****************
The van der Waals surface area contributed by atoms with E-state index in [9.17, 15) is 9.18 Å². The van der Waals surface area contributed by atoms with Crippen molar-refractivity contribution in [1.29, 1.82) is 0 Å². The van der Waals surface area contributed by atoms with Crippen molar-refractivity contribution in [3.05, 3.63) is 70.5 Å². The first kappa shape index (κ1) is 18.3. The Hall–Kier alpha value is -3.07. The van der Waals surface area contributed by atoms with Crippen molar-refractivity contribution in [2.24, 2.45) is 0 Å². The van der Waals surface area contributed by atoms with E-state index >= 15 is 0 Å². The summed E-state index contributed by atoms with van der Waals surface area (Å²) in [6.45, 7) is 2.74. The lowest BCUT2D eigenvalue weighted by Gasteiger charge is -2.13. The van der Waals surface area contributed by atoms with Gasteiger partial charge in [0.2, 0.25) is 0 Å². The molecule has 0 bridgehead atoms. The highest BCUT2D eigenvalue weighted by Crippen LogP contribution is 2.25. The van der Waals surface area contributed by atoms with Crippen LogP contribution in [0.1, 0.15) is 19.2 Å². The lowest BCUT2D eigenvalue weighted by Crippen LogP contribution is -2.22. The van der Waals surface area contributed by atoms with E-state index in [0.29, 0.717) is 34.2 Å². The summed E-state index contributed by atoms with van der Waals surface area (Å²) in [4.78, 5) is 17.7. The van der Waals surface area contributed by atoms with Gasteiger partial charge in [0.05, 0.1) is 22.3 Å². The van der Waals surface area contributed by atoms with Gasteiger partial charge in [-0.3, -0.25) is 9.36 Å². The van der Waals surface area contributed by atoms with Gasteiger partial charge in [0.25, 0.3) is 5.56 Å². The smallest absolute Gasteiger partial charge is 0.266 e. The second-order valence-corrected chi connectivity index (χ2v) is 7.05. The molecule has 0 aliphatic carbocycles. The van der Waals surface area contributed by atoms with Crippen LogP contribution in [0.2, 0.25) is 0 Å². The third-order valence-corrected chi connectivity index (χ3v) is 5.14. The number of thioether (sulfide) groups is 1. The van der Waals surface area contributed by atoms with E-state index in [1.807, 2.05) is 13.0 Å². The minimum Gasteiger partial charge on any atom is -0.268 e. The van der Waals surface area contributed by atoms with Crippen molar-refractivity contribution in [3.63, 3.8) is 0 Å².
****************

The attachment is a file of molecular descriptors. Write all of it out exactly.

The van der Waals surface area contributed by atoms with E-state index in [9.17, 15) is 9.18 Å². The van der Waals surface area contributed by atoms with Crippen molar-refractivity contribution in [1.29, 1.82) is 0 Å². The van der Waals surface area contributed by atoms with Crippen molar-refractivity contribution in [3.05, 3.63) is 70.5 Å². The first kappa shape index (κ1) is 18.3. The Hall–Kier alpha value is -3.07. The van der Waals surface area contributed by atoms with Crippen molar-refractivity contribution in [2.24, 2.45) is 0 Å². The van der Waals surface area contributed by atoms with E-state index >= 15 is 0 Å². The summed E-state index contributed by atoms with van der Waals surface area (Å²) in [6.45, 7) is 2.74. The lowest BCUT2D eigenvalue weighted by Gasteiger charge is -2.13. The van der Waals surface area contributed by atoms with Gasteiger partial charge in [0.2, 0.25) is 0 Å². The molecule has 0 bridgehead atoms. The highest BCUT2D eigenvalue weighted by Crippen LogP contribution is 2.25. The van der Waals surface area contributed by atoms with Crippen LogP contribution in [0.1, 0.15) is 19.2 Å². The lowest BCUT2D eigenvalue weighted by Crippen LogP contribution is -2.22. The van der Waals surface area contributed by atoms with E-state index in [0.29, 0.717) is 34.2 Å². The summed E-state index contributed by atoms with van der Waals surface area (Å²) in [4.78, 5) is 17.7. The van der Waals surface area contributed by atoms with Gasteiger partial charge in [0.05, 0.1) is 22.3 Å². The van der Waals surface area contributed by atoms with Gasteiger partial charge in [-0.3, -0.25) is 9.36 Å². The van der Waals surface area contributed by atoms with Gasteiger partial charge in [0.25, 0.3) is 5.56 Å². The smallest absolute Gasteiger partial charge is 0.266 e. The second-order valence-corrected chi connectivity index (χ2v) is 7.05. The molecule has 0 aliphatic carbocycles. The van der Waals surface area contributed by atoms with Crippen LogP contribution in [0.2, 0.25) is 0 Å². The third-order valence-corrected chi connectivity index (χ3v) is 5.14. The number of thioether (sulfide) groups is 1. The van der Waals surface area contributed by atoms with E-state index in [1.807, 2.05) is 13.0 Å². The minimum Gasteiger partial charge on any atom is -0.268 e. The van der Waals surface area contributed by atoms with Crippen molar-refractivity contribution in [3.63, 3.8) is 0 Å².